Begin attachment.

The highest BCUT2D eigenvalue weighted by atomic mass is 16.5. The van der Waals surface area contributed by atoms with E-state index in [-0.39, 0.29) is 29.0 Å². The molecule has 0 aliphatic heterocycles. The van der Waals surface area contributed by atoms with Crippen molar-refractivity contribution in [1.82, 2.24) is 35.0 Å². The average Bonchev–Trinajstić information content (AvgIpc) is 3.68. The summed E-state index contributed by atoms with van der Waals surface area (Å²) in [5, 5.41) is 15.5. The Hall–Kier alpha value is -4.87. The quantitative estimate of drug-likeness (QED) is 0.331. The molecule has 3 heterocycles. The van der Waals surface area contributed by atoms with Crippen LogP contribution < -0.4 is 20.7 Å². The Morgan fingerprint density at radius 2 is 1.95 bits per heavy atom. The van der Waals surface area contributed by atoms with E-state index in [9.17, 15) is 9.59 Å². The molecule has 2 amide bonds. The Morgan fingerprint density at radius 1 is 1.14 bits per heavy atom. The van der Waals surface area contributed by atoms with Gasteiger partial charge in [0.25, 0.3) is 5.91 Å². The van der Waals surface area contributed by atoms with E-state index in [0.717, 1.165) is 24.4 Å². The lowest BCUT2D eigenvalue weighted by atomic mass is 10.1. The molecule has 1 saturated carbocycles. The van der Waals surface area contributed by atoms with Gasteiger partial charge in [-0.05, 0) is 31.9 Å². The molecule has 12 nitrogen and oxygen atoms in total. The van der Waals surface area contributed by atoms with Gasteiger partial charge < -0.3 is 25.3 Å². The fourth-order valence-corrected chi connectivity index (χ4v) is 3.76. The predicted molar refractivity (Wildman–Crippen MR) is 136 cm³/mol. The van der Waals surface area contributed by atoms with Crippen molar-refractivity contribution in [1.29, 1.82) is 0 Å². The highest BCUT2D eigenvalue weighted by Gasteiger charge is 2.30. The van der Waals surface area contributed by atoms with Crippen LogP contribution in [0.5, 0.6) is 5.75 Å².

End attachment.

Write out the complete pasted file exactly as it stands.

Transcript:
The highest BCUT2D eigenvalue weighted by atomic mass is 16.5. The van der Waals surface area contributed by atoms with E-state index in [-0.39, 0.29) is 29.0 Å². The molecule has 0 aliphatic heterocycles. The van der Waals surface area contributed by atoms with Crippen molar-refractivity contribution in [1.82, 2.24) is 35.0 Å². The average Bonchev–Trinajstić information content (AvgIpc) is 3.68. The summed E-state index contributed by atoms with van der Waals surface area (Å²) in [5, 5.41) is 15.5. The Hall–Kier alpha value is -4.87. The quantitative estimate of drug-likeness (QED) is 0.331. The molecule has 3 heterocycles. The van der Waals surface area contributed by atoms with Crippen LogP contribution < -0.4 is 20.7 Å². The Morgan fingerprint density at radius 2 is 1.95 bits per heavy atom. The van der Waals surface area contributed by atoms with E-state index in [9.17, 15) is 9.59 Å². The molecule has 2 amide bonds. The Morgan fingerprint density at radius 1 is 1.14 bits per heavy atom. The van der Waals surface area contributed by atoms with Gasteiger partial charge in [0.25, 0.3) is 5.91 Å². The van der Waals surface area contributed by atoms with E-state index in [0.717, 1.165) is 24.4 Å². The lowest BCUT2D eigenvalue weighted by atomic mass is 10.1. The molecule has 1 saturated carbocycles. The van der Waals surface area contributed by atoms with Gasteiger partial charge in [-0.05, 0) is 31.9 Å². The molecule has 12 nitrogen and oxygen atoms in total. The van der Waals surface area contributed by atoms with Gasteiger partial charge < -0.3 is 25.3 Å². The fourth-order valence-corrected chi connectivity index (χ4v) is 3.76. The predicted molar refractivity (Wildman–Crippen MR) is 136 cm³/mol. The van der Waals surface area contributed by atoms with Crippen molar-refractivity contribution in [1.29, 1.82) is 0 Å². The highest BCUT2D eigenvalue weighted by Gasteiger charge is 2.30. The van der Waals surface area contributed by atoms with Crippen LogP contribution in [0.5, 0.6) is 5.75 Å².